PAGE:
In a sense, Faery Land is also England, but not one visibly recognizable. While Spenser makes many references to English place names, as well as many more pertaining to other parts of the world, he makes no attempt to relate any part of his landscape in any realistic way to actual English sites. One effect of these allusions is to remind readers of England’s historical culture and values.
Spenser’s prefatory letter to Sir Walter Raleigh explains the “Faerie Queene” as signifying the woman who reigned in England through most of Spenser’s life: Queen Elizabeth I. The Prince Arthur of the poem is not precisely the legendary King Arthur but an Arthur who, if Spenser had succeeded in bringing his poem to a conclusion (for he projected twelve, and possibly even twenty-four books), would have sought out Gloriana, the Faerie Queene, then wooed and married her. This union would have underscored the desirability of a marriage for Elizabeth which would presumably stabilize the royal succession and thus foster the integrity of the real English kingdom.
In its basic structure, however, the poem is a complex allegory with a stated purpose: “To fashion a gentleman or noble person in virtuous and gentle discipline.” In the largest sense, then, its Faerie Land is the human soul. Spenser believed strongly that it was the writer’s goal to paint virtue in an attractive, active, even heroic manner capable of inspiring readers to perfect themselves morally and thus qualify as “gentle” or “noble” persons, whatever their social class. Faery Land might be called the landscape of the soul, and the movement from place to place symbolizes the soul’s labors throughout life. Each book of the poem celebrates a particular virtue. The Red Cross Knight of book 1 seeks to perfect himself in holiness, Sir Guyon of book 2 represents temperance, and so on.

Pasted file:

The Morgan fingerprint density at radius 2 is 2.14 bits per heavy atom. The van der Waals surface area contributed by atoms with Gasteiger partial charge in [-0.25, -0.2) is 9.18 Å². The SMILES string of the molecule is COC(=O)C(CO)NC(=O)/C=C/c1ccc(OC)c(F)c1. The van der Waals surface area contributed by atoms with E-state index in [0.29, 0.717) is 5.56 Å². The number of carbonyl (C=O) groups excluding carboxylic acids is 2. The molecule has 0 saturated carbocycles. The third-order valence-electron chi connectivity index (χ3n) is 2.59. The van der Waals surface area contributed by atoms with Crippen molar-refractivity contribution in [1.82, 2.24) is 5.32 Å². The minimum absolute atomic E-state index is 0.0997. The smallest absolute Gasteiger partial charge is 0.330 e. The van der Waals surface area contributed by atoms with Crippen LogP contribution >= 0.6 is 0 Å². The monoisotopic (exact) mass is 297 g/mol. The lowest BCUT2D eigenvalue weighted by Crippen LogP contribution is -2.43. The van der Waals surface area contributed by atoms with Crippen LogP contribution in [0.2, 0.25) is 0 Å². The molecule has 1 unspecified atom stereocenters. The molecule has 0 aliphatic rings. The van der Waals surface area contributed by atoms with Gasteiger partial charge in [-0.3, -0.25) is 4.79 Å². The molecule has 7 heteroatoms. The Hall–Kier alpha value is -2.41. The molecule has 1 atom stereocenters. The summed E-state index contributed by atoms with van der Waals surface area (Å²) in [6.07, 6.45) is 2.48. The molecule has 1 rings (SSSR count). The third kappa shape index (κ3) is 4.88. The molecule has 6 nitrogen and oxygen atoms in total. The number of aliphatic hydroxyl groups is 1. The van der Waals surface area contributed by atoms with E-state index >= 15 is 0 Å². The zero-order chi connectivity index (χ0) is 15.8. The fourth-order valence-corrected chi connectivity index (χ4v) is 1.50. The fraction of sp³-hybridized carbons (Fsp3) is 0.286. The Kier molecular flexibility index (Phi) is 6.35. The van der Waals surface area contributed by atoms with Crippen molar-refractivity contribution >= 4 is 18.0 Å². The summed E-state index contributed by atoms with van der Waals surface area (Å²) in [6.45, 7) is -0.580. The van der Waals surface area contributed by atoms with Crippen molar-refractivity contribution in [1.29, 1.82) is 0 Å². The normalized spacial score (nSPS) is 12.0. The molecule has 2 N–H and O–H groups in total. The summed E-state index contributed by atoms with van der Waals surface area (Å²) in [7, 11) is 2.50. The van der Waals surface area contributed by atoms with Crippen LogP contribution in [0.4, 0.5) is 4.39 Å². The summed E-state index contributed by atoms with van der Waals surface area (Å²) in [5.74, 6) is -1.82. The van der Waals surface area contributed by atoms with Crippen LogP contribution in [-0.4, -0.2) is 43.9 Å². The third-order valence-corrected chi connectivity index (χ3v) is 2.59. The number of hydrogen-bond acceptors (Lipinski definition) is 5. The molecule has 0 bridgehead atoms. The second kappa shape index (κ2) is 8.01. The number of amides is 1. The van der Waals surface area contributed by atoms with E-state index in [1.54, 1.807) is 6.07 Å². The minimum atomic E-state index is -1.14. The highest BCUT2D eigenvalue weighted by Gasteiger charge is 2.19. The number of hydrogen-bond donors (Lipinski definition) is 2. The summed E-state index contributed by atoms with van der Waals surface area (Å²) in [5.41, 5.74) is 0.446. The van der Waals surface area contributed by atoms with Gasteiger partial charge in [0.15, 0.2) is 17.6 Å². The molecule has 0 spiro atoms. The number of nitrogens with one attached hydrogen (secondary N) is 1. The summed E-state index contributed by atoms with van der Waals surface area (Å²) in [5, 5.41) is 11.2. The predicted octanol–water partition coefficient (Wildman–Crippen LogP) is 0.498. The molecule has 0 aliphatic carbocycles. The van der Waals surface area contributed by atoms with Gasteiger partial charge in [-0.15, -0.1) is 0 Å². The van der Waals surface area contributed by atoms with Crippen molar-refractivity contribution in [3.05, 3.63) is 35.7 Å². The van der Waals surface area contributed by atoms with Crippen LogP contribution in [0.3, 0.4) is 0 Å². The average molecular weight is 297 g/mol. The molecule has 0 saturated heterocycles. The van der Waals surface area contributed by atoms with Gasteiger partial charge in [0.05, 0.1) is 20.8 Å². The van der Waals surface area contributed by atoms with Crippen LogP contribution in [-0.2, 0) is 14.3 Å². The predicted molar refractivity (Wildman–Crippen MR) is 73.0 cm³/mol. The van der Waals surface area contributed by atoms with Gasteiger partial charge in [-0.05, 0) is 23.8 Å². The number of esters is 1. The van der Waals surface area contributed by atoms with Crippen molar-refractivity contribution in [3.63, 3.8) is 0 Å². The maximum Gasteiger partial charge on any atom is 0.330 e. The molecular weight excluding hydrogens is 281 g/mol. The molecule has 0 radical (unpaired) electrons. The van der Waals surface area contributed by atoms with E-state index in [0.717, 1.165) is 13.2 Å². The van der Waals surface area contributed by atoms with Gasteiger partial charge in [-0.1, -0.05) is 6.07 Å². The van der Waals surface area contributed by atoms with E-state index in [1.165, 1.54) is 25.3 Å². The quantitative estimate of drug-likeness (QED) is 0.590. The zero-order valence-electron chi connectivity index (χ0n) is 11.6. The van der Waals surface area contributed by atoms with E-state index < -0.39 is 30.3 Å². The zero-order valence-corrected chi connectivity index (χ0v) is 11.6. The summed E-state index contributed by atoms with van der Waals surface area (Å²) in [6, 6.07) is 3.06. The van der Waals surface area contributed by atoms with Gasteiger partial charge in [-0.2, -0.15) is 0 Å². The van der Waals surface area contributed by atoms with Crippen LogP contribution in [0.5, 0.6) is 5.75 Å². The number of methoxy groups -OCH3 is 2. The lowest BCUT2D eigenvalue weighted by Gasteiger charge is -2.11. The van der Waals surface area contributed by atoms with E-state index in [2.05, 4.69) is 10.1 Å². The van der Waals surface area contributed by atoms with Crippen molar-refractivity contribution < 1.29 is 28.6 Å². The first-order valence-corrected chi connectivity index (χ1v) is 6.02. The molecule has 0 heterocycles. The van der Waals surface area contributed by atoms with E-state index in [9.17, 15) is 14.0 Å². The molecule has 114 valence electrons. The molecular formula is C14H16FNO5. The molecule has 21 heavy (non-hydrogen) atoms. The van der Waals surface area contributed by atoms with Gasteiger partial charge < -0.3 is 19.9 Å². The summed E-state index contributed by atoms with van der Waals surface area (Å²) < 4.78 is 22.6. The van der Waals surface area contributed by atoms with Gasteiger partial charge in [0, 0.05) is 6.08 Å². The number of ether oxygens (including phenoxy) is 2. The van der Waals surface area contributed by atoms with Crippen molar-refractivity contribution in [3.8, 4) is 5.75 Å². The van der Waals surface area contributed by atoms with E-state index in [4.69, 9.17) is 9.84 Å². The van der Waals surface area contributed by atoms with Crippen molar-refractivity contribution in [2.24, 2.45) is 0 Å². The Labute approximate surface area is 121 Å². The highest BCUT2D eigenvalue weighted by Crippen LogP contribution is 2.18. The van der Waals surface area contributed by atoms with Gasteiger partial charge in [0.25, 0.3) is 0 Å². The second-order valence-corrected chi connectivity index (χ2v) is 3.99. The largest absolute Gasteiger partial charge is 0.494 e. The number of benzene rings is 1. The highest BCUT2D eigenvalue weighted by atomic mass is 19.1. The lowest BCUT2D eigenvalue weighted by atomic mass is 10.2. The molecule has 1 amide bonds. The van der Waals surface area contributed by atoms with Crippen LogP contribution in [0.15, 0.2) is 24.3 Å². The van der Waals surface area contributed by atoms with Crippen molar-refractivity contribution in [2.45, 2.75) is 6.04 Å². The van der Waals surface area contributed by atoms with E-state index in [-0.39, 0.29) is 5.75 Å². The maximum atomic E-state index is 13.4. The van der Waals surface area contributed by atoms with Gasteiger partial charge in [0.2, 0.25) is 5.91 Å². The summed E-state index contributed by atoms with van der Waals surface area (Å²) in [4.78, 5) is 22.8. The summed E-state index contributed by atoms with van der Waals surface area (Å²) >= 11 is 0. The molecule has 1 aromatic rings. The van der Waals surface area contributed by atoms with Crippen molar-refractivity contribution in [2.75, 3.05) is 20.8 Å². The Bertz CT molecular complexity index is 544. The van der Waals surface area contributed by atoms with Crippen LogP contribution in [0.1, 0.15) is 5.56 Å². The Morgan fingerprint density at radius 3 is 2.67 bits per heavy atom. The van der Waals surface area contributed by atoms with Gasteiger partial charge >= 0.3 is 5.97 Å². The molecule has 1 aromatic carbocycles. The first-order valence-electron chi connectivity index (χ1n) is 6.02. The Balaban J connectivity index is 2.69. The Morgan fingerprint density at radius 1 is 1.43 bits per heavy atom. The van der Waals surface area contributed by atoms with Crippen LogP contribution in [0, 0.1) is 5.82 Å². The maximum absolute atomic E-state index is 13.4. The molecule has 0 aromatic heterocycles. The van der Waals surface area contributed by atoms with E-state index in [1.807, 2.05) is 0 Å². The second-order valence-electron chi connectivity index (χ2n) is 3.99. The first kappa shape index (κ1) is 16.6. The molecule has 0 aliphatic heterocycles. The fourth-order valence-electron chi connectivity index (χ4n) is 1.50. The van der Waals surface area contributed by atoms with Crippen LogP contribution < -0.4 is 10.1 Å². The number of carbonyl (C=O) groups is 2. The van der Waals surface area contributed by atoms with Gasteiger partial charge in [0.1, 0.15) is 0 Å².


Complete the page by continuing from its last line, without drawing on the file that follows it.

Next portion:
Typically in the course of each book, its hero comes to places that help or challenge him (or her, for Britomart of book 3 is a female knight devoted to chastity) in the quest for moral perfection. Thus the Red Cross Knight is challenged by the House of Pride, Guyon by the Cave of Mammon. Eventually the knight reaches a countering place that fosters virtue: the Red Cross Knight, the House of Holiness; Guyon, the Bower of Bliss (a good place because the Bliss depicted is natural and moderate). Spenser’s descriptions of these places are often graphic. For example, Sir Scudamour of book 4 spends a night at the house of a blacksmith named Care, who along with six assistants wields “huge great hammers that did never rest,” hammers which “like bells in greatness orderly succeed.” The combination of this crew working all night and a pack of howling dogs permits the knight no sleep, but the purpose of the episode is not to represent the blacksmith’s trade but to convey the anxiety of Sir Scudamour at this point in the narrative. What is most “real” for Spenser throughout is not the material, sensible world but the life of the human spirit.